Repaying your student loan

3. What you repay

You pay back 9% of your income over the minimum amount of:

  • £17,775 for Plan 1
  • £21,000 for Plan 2

Interest starts being added to your loan from when you get your first payment. How much you pay depends on which plan you’re on.

Plan 1

Your income per year Monthly repayments
£17,775 and under £0
£20,000 £16
£25,000 £54
£30,000 £91
£50,000 £241

Interest on Plan 1

You currently pay interest of 1.25% on Plan 1. You can find interest rates for previous years.

Plan 2

Your income per year Monthly repayments
£21,000 and under £0
£25,000 £30
£30,000 £67
£50,000 £217

Interest on Plan 2

While you’re studying, interest is inflation plus 3%.

Once you’ve left your course, your interest rate depends on your income in the previous tax year.

If you’re self-employed, your income is the total income amount on your Self-Assessment form.

If you’re an employee, your income is your taxable pay:

  • plus any pension contributions
  • minus any benefits you get from your employer that are taxed through payroll (ask your employer if you’re not sure)

If you have more than one job in a year, your interest rate will be based on your combined income from all your jobs.

Income Interest rate
£21,000 or less Inflation
£21,000 to £41,000 Inflation plus up to 3%
Over £41,000 Inflation plus 3%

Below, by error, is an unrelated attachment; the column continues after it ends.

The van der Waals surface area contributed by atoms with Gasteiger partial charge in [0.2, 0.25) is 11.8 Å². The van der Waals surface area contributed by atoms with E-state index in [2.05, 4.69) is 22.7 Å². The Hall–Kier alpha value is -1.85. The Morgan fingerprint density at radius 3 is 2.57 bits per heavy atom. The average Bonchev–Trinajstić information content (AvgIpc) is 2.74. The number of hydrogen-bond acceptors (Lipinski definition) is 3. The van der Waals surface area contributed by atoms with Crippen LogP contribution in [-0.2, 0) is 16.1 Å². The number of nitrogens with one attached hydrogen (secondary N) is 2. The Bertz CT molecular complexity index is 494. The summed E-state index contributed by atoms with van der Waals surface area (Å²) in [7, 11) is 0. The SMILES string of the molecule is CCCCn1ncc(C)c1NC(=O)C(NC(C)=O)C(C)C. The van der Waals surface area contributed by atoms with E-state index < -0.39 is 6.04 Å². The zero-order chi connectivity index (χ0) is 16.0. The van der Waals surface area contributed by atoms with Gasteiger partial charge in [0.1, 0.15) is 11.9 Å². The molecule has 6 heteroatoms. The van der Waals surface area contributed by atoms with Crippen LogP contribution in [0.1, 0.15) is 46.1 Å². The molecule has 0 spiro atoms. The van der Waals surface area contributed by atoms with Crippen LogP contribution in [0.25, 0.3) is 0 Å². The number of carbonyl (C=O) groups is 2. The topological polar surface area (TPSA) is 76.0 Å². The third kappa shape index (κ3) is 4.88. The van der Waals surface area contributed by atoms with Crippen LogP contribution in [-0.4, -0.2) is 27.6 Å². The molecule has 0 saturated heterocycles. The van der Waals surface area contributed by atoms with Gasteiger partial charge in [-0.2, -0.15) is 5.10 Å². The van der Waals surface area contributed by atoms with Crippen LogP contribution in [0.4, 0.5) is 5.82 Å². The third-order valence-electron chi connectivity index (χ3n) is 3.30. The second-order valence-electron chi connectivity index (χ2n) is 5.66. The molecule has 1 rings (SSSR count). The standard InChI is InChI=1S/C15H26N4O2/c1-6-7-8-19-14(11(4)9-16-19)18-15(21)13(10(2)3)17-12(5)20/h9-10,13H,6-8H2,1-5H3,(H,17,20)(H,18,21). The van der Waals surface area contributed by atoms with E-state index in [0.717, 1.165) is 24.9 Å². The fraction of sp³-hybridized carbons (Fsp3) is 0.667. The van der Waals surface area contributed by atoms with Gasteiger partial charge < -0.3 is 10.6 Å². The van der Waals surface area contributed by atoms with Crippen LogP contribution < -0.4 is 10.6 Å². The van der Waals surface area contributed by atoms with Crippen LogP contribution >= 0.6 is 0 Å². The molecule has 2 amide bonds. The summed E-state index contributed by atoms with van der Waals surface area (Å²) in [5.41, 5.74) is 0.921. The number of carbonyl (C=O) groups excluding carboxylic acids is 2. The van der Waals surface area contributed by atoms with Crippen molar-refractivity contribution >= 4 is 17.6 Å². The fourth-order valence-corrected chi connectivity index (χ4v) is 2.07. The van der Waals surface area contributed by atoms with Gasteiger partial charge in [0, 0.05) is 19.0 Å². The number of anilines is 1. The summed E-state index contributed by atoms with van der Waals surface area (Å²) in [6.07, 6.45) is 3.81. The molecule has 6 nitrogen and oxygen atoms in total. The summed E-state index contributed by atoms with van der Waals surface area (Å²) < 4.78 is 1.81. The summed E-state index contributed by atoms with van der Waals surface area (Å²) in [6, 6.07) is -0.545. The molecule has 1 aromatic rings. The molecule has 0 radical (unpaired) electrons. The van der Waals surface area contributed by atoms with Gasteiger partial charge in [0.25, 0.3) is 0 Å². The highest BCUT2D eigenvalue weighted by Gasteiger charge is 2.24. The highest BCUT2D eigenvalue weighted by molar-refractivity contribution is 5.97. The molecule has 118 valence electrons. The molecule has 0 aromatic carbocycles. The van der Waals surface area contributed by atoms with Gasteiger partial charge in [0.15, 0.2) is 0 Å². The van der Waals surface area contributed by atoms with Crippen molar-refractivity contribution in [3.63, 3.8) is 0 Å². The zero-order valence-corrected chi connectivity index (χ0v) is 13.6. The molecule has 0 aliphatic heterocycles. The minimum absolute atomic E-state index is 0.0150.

The Student Loans Company has more information on how they calculate interest.

If you have Plan 1 and Plan 2 loans

You still pay back 9% of your income over £17,775 a year.

If you earn between £17,775 and £21,000, your payments only go towards your Plan 1 loan.

If you earn over £21,000, your 9% payments go towards both your loans.

If you have 2 or more jobs

Your employers will deduct repayments from your salary - but only for the jobs where you earn over the minimum amount.

HMRC may send you a tax return to make a self assessment of the repayments you owe for the whole year. You’ll need to pay 9% of all your income over the threshold - but any repayments you’ve already made from your salary will be deducted from this.

Keep all your payslips and P60 - you’ll need them if you claim a refund.

If you’re an employee and you do a tax return

If you earn over the minimum amount, your employer will deduct loan repayments from your salary.

Check your payslips or P60 to see how much of your loan you’ve paid off during the tax year. You’ll need to include this information when you fill in your tax return.

The tax year runs from 6 April to 5 April the following year.

You might end up paying your loan back sooner if your income from savings and investments is over £2,000 a year.